STANDARD OPERATING PROCEDURES TOWING
Note: These are recommended best practices. We can not anticipate every situation that you may find your self in and deviation from these guidelines for safety or other common sense reasons is not only acceptable, but expected. The safety of the crew, vessel and cargo (in that order) should always be on your mind and you may take any actions necessary to prevent injury – whether they are in this guideline or not. ALONGSIDE • Before making up to the barge, find out where it will end up. This will help determine which side you should make up to for a more controlled landing at your destination. • Check the weather. If you have a short run and need to be alongside, determine which side will be the lee side. It will be more comfortable for the crew and will lessen surging between tug and barge on the lee side. • The tug secures to one side of the tow with her own stern abaft of the stern of the tow. This will increase the effect of the tug’s screw and rudder. The side chosen depends on how much the tug must maneuver with the tow. • If all turns are to be made with the tug’s screw going ahead, she will be more favorably placed on the outboard side of the tow--the side away from the direction toward which the most turns are to be made. • If a sharp and difficult turn is to be made under headway, the tug should be on the side toward which the turn is to be made. Here she is properly placed for backing to assist the turn, because as she slows, the tow’s bow will turn toward the side the tug is on. • If a turn is to be made under no headway, the tug is more efficient on the starboard side of the tow. When the tug backs to turn, the port send (side force) of her screw will combine with the drag of the tow to produce a turning effect greater than that which could be obtained with the tug on the port side. • The best position for a long back in a straight line is to have the tug on the port side. Then the drag of the tow tends to offset the port send of the backing screw. • As you come alongside, the deckhand should be preparing to put out a spring line. • Once the spring line is secured, angle the bow in and make up the head (bow) line. The bowline or backing line is paid out over the outboard side of the bow stem or king post and lead to a bitt on the forward end of the tow. Once the bowline is secured on the tow, all the slack is taken in and the bowline secured. This will bring the tug into proper position, slightly bow-in to the tow. When backing down, the bowline becomes the towline.
16192 Coastal Highway Lewes, DE 19958 617-839-0897 email@example.com http://www.intracoastaltransportation.com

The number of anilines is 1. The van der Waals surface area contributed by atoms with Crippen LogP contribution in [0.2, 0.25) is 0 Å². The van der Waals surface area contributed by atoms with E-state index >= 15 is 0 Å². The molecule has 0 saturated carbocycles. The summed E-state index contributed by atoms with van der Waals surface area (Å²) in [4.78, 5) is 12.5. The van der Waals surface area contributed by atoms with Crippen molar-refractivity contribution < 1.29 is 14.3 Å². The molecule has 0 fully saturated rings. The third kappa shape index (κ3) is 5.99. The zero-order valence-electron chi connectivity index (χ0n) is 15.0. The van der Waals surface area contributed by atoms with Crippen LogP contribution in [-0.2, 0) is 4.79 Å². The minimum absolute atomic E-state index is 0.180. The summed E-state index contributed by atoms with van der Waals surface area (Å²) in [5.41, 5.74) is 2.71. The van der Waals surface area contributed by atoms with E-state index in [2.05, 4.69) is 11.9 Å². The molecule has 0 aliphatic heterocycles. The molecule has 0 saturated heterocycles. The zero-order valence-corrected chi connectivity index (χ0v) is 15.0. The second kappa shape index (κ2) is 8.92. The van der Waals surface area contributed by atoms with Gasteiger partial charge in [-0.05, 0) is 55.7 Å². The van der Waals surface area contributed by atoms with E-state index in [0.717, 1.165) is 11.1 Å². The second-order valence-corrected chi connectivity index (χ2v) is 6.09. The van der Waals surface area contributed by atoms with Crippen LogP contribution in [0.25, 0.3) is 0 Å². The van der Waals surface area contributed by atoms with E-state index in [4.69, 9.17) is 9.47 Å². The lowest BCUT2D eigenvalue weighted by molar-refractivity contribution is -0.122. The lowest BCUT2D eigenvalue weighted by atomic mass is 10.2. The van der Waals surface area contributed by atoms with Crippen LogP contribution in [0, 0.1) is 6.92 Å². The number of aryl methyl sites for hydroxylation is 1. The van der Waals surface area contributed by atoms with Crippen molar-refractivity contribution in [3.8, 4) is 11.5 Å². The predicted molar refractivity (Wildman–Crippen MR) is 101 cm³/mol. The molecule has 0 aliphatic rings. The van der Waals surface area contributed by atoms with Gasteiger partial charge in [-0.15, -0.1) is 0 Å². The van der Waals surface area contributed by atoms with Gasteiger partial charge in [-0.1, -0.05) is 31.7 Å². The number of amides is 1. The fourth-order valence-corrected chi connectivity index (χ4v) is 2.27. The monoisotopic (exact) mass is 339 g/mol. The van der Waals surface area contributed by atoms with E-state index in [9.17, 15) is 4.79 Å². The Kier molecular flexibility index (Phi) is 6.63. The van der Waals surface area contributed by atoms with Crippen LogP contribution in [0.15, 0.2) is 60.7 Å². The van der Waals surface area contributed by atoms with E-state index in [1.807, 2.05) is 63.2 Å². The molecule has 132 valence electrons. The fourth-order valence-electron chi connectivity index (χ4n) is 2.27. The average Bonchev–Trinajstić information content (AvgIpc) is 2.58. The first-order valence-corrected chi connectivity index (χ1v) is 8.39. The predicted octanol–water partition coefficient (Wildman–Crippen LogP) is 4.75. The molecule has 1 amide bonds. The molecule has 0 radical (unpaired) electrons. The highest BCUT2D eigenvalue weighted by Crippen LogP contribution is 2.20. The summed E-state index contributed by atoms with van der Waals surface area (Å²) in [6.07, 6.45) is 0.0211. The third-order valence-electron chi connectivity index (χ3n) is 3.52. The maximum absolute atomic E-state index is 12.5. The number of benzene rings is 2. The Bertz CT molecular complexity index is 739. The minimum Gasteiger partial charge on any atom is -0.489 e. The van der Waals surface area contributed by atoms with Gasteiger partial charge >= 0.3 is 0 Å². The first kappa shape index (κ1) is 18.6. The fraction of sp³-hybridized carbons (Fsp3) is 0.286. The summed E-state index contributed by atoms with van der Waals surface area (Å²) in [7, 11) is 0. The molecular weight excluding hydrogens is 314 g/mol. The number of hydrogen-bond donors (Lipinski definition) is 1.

. The bow breast line is usually not necessary. You can also double up the stern line. If the lines are great between the barge and pier. It is usually a good practice to double up on your spring line and bow line. or if other factors won’t allow you to work up hard then make it up as tight as you can then once out in open water off the pier. when properly secured and made taut. The three lines. It will be necessary to work up as hard as practical (up to 1450 rpm’s) to get the stern line tight. work her hard over (stern to barge) and tighten the line. DE 19958 617-839-0897 info@intracoastaltransportation. shorelines. etc and other vessels. This includes room around all piers.
16192 Coastal Highway Lewes. docks. watch your wheel wash.com http://www.intracoastaltransportation. The purpose of this line is to keep the tug’s stern from drifting out. but you can use it if you feel that your bow is to far out (usually because the lead on the bow line is long). Make sure that you are against a pier that can handle the tug working up hard on the barge. will make the tug and tow work as one unit. If taking the barge alongside in open water (not against a wall or pier) make sure that you have sufficient room to turn a full circle as you put out and tighten lines. It will provide a better ride and piece of mind.•
Once the bow line is secured bring the stern in and make up the stern line. marinas. The diagram below will show you how you should ideally be made up. The stern line or turning line is lead from the tug’s stern to the outboard side of the tow’s stern.
nose between them after you have taken off the stern line (line at your bow) between the barges. DE 19958 617-839-0897 info@intracoastaltransportation.•
You may find yourself with two barges.intracoastaltransportation.com
. Leave the bows tied together. If you have to pick them up at a pier and they are side by side. Get all lines between the tug and barges as tight as possible. Make up as you would with a single barge.
16192 Coastal Highway Lewes.com http://www. Double up the line between the barges’ bows.